Venting.

This sucks. I’m reaching my patience on not getting a normal nights rest. Being up for hours at odd times of the night isn’t helping me feeling exhausted and sick.

My throat is sore. I don’t know if it’s a side effect of chemo or if I picked up a bug at work last week. Hot tea and cough drops are my plan of attack until I can call my doctors office in approximately two hours. Every minor weird feeling needs to be addressed. Last week when I had a headache they did strength testing on both sides of my body to make sure it wasn’t something more. They need to know everything in case an adjustment in my meds is required, which I don’t want to do. I want the standard and most proven treatment, not one with many adjustments.

I have a headache, probably because I haven’t drank enough water this weekend due to the fact my mouth feels weird. Itchy teeth syndrome. I rub my gums from the outside of my mouth, but not too much because I have to be cautious of mouth sores. I have my terrible mouthwash that leaves an awful medicinal taste for hours. I picked up hard candy today to help with the bad taste, but which helped cause my alienation with water.

I took one Tylenol, I think that’s okay. Just about the time I’m relaxed enough to fall asleep a hot flash hits me and I need to throw off all the blankets. Or give myself a shot. Or check Bennie. Or try to force food down.

The days after chemo blur. It’s like a non-stop hangover with none of the fun parts. All details fuzz together, I’m hungry but not at the same time. I have to force water down. I want to lay around all day and have no sense when I’m falling asleep or how long I’ve been out. Even thinking about the people I saw within the last 48 hours seems surreal, like a thought I had.

Chemo isn’t the worst, it’s just bad enough to disrupt and normalcy in my life. It’s a game of seeing how much poison can be run through my body without causing so much pain and discomfort that its unbearable. It’s just enough to kill cells without making me think about the fact it’s killing me too.

They say eventually the side effects start stacking from treatment to treatment. I suppose it’s finally starting to get to me, and it will begin to get just a little worse each week.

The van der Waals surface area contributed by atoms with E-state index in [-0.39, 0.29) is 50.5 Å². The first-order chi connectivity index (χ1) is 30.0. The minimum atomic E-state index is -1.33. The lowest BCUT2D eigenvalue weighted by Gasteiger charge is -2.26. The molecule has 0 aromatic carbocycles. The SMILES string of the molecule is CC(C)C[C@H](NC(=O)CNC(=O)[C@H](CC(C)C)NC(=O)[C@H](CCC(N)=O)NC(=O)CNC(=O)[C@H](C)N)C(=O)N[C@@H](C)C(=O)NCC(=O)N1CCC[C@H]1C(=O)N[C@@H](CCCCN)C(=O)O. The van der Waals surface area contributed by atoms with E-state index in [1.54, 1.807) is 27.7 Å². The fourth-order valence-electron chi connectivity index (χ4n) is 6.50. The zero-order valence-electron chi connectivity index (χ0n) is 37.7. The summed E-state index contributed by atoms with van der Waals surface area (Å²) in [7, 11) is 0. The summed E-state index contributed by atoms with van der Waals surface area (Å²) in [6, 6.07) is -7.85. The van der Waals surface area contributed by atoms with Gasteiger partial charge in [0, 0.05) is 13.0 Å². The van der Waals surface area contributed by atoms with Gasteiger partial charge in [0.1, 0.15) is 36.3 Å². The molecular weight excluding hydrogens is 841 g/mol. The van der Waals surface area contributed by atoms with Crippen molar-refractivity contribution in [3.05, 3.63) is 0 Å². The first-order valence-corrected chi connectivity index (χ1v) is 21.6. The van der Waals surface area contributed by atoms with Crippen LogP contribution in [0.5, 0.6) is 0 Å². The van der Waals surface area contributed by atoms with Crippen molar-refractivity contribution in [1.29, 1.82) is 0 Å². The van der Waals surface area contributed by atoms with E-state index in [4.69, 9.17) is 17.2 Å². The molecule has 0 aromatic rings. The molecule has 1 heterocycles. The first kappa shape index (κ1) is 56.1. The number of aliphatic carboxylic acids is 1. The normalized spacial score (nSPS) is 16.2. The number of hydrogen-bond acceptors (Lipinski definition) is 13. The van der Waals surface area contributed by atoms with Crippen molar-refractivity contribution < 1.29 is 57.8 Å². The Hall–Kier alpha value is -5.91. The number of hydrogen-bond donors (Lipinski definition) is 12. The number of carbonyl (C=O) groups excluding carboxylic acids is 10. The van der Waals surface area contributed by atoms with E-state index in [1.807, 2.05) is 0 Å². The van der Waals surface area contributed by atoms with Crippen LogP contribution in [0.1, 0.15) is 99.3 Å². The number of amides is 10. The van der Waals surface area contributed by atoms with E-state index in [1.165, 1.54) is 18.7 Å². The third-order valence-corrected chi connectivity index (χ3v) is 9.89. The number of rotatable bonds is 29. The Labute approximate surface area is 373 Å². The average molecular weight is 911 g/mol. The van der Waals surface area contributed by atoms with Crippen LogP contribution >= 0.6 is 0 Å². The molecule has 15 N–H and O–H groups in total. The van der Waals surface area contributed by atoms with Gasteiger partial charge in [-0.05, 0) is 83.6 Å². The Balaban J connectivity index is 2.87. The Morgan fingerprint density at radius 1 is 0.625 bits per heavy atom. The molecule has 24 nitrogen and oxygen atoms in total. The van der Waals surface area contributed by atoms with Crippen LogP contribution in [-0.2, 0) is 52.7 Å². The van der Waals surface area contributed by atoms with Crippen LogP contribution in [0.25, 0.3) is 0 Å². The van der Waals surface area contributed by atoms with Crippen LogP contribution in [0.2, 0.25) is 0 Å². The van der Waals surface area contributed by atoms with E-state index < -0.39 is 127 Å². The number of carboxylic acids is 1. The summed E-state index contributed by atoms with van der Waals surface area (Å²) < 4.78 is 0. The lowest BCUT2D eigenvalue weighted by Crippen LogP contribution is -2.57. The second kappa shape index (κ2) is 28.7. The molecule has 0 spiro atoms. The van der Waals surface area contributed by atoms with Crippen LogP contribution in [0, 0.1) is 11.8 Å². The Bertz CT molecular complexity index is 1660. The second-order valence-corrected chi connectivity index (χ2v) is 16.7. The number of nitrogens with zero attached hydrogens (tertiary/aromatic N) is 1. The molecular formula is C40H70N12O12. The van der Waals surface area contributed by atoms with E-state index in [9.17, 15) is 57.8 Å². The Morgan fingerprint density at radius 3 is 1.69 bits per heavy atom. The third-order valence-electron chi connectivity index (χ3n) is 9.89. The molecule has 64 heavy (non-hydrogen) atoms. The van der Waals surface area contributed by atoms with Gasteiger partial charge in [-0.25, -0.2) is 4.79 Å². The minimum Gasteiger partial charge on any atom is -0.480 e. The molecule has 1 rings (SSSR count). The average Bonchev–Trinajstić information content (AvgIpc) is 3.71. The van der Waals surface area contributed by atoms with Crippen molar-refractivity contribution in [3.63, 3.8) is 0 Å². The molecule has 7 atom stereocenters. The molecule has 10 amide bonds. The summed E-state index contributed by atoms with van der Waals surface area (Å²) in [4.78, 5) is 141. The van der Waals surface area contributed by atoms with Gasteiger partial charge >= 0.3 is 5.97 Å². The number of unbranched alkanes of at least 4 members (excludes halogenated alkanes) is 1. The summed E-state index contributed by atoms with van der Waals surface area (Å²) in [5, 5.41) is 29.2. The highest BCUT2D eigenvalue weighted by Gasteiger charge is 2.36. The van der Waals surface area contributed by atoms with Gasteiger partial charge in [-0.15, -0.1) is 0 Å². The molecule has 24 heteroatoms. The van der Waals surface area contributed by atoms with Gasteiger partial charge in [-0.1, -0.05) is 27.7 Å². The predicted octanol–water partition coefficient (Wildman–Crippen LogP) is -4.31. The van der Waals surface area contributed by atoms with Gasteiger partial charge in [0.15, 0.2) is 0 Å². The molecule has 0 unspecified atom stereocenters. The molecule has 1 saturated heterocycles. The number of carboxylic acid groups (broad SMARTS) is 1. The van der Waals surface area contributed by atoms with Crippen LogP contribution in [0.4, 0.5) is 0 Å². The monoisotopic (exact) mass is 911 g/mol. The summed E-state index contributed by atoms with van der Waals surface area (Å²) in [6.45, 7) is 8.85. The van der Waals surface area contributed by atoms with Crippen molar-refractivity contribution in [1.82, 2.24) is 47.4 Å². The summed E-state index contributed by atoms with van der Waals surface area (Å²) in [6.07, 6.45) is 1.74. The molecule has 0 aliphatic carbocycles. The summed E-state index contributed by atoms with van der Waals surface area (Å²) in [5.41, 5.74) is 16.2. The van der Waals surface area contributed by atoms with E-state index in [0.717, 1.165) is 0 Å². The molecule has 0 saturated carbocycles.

The current clinical trial I qualified for tested whether the full 12-cycle treatment was necessary, or if it can be cut in half to six treatments with the same outcome.

I’m no where near quitting right now, but it’s good to know if I can’t make it I might not be completely effed.

Off to close my eyes for about 20 minutes until my next hot flash. I was hoping to get to Omaha tonight for a young adult survivorship get together tonight. I can barely keep my eyes focused.

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Author: Clarissa A.

The older I get, the less I know.

3 thoughts on “Venting.”

  1. Sometimes your posts take me back 10 years. You’re right, chemo does suck. As do the sleepless nights, the hot flashes, the forcing food and fluid. It all comes back so vividly when I read what you’re going through. You go ahead and vent and rant and rave all you want to – you’ve earned that! And sometimes, it really does help. Even if just a little bit.

    But I can tell you that even a few weeks out from my treatments, I can remember so many little things in life that made me think, ‘This is why those 2.5 years were worth it. Being able to be in my best friend’s wedding, enjoying an ooey gooey smores, watching the monarch butterflies flutter over my parent’s hill. Don’t get me wrong, if I could make it happen that you never had to deal with cancer or any of those crappy side effects, I’d do it in a heartbeat. But since you don’t have that option, you are going to have an opportunity that so many people never get. You will know how lucky you are to wake up in the morning and hop out of bed without pain. You will know how lucky you are to sit in a restaurant and scarf down a favorite meal. You will know how precious every little thing is that so many people take for granted. Here’s a quote that helped me through some rough days….

    “What will see me through the next 20 years (and I am less sure of those 20 than I was of “forever”) is my knowledge that even in the face of the sweeping away of all that I assumed to be permanent, even when the universe made it quite clear to me that I was mistaken in my certainties, in my definitions, I did not break. The shattering of my sureties did not shatter me. Stability comes from inside, not outside.”

    I’m not sure who to credit for that, but it really hit home. You are stronger than this, Claire. Hang in there…..

  2. Your blog is encouraging. … Just finished cycle 1 of folfox here. It looks like you’ve also been blessed by so many that care. Keep fighting! !

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